I heard a book review on the local radio station this morning, focusing on the famous US biologist (specializing in the study of ants) E. O. Wilson’s latest views on, among other things, religion.
And a thought occurred to me: nobody would listen to me if I started talking about ants, would they? And if they did pay attention they’d likely hear what I was saying as mere truisms, repetition of common sense — “Look, they’re tiny and oh, how they scurry about…” — claims hardly heard as making a contribution to the science of mymecology.
Yet people trained in a host of other fields seem to have no difficulty making authoritative statement about what religion is or what it does, statements which others read as anything but mundane folk knowledge. After all, no less a source than the New York Times saw fit to review Wilson’s new book, The Meaning of Human Existence):
Which means that our work, as trained specialists in the study of religion, is likely understood by others as being not much different from what they are already doing themselves — talking about the world by using the term “religion,” taking stands on whether it is good or bad, to be protected or eradicated. And so it’s no wonder that students who attend our courses often seem to walk in the door already feeling like they’re experts on the subject matter.
That’s why they’re often sadly surprised to find the courses hardly easy, as they had hoped.
Given this widespread presumption that confidently-stated folk knowledge on this one topic constitutes expertise, scholars of religion probably seem to many people to be little more than a professorial version of Captain Obvious — a presumption that constitutes the first hill an instructor has to climb at the start of each new semester: to begin to persuade students that their own experience talking about the world is in fact their primary object of study.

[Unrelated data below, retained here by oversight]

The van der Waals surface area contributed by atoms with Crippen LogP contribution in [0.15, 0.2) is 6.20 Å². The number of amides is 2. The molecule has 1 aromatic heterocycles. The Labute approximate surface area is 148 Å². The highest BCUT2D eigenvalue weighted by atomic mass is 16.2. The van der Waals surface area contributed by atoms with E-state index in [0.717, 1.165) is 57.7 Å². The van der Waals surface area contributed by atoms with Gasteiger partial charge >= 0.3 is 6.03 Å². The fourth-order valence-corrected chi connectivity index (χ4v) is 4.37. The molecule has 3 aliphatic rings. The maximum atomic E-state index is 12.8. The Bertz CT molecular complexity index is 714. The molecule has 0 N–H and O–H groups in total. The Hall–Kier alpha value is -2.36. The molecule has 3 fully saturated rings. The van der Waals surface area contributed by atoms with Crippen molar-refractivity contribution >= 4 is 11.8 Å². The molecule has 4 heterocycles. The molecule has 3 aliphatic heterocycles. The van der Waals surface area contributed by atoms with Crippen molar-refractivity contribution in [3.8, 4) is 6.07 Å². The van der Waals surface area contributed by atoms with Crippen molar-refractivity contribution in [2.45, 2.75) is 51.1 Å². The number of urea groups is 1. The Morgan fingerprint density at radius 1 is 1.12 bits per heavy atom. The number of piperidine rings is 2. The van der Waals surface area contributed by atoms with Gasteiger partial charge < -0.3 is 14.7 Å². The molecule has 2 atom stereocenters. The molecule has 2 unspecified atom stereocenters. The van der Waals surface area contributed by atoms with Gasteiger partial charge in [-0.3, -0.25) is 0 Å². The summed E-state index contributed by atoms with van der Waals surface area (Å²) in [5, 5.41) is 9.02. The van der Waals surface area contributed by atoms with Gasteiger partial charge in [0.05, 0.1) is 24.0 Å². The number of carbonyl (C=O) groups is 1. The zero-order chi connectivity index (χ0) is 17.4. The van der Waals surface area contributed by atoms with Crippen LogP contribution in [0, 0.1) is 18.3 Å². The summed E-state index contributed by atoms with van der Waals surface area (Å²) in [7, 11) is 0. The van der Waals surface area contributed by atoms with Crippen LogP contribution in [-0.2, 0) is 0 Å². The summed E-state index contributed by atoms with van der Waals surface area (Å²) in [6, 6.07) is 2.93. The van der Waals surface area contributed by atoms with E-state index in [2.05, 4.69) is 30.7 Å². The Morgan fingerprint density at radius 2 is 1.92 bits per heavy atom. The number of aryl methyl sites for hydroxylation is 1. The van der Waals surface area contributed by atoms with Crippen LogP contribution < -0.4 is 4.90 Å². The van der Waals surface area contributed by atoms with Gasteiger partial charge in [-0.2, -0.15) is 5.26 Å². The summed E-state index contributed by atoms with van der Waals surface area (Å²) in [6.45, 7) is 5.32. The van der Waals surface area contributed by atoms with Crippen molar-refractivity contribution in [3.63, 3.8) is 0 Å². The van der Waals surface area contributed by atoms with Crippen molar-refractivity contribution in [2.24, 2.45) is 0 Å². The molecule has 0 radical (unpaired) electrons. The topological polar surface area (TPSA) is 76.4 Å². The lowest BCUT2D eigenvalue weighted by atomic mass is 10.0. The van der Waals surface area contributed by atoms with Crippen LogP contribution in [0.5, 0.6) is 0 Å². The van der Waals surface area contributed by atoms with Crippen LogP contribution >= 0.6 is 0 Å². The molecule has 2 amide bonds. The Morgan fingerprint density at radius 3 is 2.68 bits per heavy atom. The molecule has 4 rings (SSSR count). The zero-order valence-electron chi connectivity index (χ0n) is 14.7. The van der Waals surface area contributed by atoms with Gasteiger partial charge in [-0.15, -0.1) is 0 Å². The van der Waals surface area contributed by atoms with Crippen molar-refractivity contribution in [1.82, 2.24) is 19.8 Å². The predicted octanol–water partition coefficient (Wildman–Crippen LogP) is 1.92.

The trick, then, is for students to come to see not just writers like Wilson but to see themselves as well as native informants — articulate and well educated, yes, but native informants nonetheless, people whose statements make a particular sort of world possible to conceive and move within. If scholars of religion are doing something other than repeating truisms about their subject matter (and yes, many do little more than that, if you ask me, and that doesn’t help the profession much) then it will likely involve them in studying how some of us happen to use the category religion (much as we use the categories nation, gender, race, etc.) to create and manage the conditions in which we can come to say we are or are not like someone else. What’s more, such scholars will then write books rather different from Wilson’s latest — The Way We Make Existence Meaningful would be a title in keeping with the model of expertise that I have in mind.
Climbing that hill is no easy exercise, of course, which is among the reasons that the introductory course is probably the most important class that we teach; for it sets the table for skills of importance throughout the entire degree: the skill of being curious about what you yourself take for granted.